Meanwhile, Ewell had adjusted his attention from Cemetery to nearby Culp’s Hill and adjusted his plan in response to Lee’s denial of help. He told Early to attack, to be soon supported by Johnson, who at the moment was to delayed by obstacles up north. But Early’s earlier exuberance oddly reversed, citing his mens’ condition, and Ewell erred in humoring his subordinate’s wishes. This created the delay that so defined the end of the first day of battle. When Johnson finally arrived after sunset, Ewell made a tentative command of his own, telling the general to take Culp’s Hill if it was unoccupied. Then Ewell left to meet Lee (as we find in Shaara’s scene), leaving Johnson to his own devices.
By the time Lee met with Ewell and his men, he had already given up on taking Cemetery Hill. Lee’s proposed possibility to “draw you around towards my right” was met with a chorus of negatives: morale, care for the wounded, and attainment of booty from the fled Yankees are listed as reasons to remain in Gettysburg. There is no mention of Longstreet specifically, although the report (from the one witness, Early) is slanted in Early’s favor. Lee leaves Ewell and his men to victory celebrations, but these are suddenly interrupted by an order from Lee to pull out and move to the Confederate right (an unusually Longstreet-inspired move). Shocked, Ewell intercedes personally with Lee, saying, with more gusto than previously, that he can take Cemetery Hill if given a chance to take Culp’s Hill with Johnson. Lee concedes.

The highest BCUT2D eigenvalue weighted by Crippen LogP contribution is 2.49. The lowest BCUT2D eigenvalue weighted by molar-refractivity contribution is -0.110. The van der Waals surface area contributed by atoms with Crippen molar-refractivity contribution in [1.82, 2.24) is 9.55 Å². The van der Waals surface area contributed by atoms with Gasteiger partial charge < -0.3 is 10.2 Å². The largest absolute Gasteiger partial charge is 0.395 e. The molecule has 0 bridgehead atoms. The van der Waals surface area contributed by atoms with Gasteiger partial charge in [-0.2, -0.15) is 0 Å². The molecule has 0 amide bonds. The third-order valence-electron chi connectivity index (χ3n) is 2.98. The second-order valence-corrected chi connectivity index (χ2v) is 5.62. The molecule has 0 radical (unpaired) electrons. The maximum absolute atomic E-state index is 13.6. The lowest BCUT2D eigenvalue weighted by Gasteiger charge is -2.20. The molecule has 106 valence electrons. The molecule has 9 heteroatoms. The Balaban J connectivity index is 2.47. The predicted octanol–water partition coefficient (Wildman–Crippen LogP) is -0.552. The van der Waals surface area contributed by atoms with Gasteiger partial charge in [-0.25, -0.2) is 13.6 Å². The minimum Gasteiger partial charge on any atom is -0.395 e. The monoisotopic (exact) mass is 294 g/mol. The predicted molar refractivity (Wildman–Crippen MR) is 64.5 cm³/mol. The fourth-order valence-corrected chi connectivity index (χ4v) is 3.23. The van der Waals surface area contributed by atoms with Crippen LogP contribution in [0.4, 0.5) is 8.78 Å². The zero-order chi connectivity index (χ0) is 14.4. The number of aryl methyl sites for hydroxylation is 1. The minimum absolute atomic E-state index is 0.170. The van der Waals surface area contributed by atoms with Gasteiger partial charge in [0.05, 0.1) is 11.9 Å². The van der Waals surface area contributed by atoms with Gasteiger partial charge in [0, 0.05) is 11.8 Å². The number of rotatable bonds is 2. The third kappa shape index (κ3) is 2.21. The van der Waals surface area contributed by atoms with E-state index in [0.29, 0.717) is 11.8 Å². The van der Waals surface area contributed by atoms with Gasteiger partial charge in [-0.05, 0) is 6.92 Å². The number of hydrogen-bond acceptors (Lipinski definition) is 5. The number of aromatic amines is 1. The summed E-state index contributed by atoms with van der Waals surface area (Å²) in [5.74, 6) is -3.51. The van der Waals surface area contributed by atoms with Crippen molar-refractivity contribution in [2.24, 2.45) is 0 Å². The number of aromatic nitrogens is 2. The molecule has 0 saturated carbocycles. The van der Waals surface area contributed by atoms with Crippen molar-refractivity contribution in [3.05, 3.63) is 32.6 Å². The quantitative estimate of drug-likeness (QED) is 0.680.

Ewell returns to his headquarters and checks with Johnson. Then comes the third failure of the day: Johnson somehow did not carry out Ewell’s orders. Captured intelligence revealed that a Federal presence was imminent at the scene south of Gettysburg. Ewell realized the opportunity was lost. “Day was now breaking, and it was too late for any change of place” (p. 233).
Lee’s evening, meanwhile, was not quite the way Shaara envisioned it. He had in fact received word from Stuart – with a report that his cavalry was at least a day away. And in fact, “General Lee did not reject Longstreet’s schemes out of hand,” for he “certainly had them in mind when he sent … orders to evacuate Gettysburg and bring the Second Corps around to the army’s right” (p. 236). Longstreet knew an attack was to be made the next day, but no orders were given that night, and Longstreet only waited for the movement of the attack – either in his proposed direction, or Lee’s.